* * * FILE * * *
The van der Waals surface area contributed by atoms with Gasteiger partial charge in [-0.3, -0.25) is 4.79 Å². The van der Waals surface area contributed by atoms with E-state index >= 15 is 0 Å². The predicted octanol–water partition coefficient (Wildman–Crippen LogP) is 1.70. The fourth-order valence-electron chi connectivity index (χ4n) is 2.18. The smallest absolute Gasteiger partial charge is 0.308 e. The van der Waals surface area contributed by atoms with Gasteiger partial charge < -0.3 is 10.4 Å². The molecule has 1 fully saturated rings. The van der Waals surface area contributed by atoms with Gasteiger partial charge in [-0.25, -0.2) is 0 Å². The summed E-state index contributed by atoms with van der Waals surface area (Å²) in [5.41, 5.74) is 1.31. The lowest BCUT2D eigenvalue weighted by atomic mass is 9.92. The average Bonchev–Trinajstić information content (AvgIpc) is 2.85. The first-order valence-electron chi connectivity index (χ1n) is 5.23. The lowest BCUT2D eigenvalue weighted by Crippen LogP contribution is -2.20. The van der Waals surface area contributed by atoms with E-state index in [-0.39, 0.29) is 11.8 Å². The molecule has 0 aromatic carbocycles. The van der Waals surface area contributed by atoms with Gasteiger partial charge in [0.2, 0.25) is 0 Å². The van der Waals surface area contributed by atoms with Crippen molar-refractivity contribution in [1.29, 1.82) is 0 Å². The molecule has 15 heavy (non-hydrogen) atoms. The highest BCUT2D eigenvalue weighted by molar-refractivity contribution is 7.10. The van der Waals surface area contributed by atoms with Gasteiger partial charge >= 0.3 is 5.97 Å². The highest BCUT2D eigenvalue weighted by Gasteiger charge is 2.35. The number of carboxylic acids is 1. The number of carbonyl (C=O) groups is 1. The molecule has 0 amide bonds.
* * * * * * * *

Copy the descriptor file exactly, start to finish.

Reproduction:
The van der Waals surface area contributed by atoms with Gasteiger partial charge in [-0.3, -0.25) is 4.79 Å². The van der Waals surface area contributed by atoms with E-state index >= 15 is 0 Å². The predicted octanol–water partition coefficient (Wildman–Crippen LogP) is 1.70. The fourth-order valence-electron chi connectivity index (χ4n) is 2.18. The smallest absolute Gasteiger partial charge is 0.308 e. The van der Waals surface area contributed by atoms with Gasteiger partial charge < -0.3 is 10.4 Å². The molecule has 1 fully saturated rings. The van der Waals surface area contributed by atoms with Gasteiger partial charge in [-0.25, -0.2) is 0 Å². The summed E-state index contributed by atoms with van der Waals surface area (Å²) in [5.41, 5.74) is 1.31. The lowest BCUT2D eigenvalue weighted by atomic mass is 9.92. The average Bonchev–Trinajstić information content (AvgIpc) is 2.85. The first-order valence-electron chi connectivity index (χ1n) is 5.23. The lowest BCUT2D eigenvalue weighted by Crippen LogP contribution is -2.20. The van der Waals surface area contributed by atoms with E-state index in [-0.39, 0.29) is 11.8 Å². The molecule has 0 aromatic carbocycles. The van der Waals surface area contributed by atoms with Gasteiger partial charge in [0.2, 0.25) is 0 Å². The van der Waals surface area contributed by atoms with Crippen molar-refractivity contribution in [1.29, 1.82) is 0 Å². The molecule has 15 heavy (non-hydrogen) atoms. The highest BCUT2D eigenvalue weighted by molar-refractivity contribution is 7.10. The van der Waals surface area contributed by atoms with Gasteiger partial charge >= 0.3 is 5.97 Å². The highest BCUT2D eigenvalue weighted by Gasteiger charge is 2.35. The number of carboxylic acids is 1. The number of carbonyl (C=O) groups is 1. The molecule has 0 amide bonds.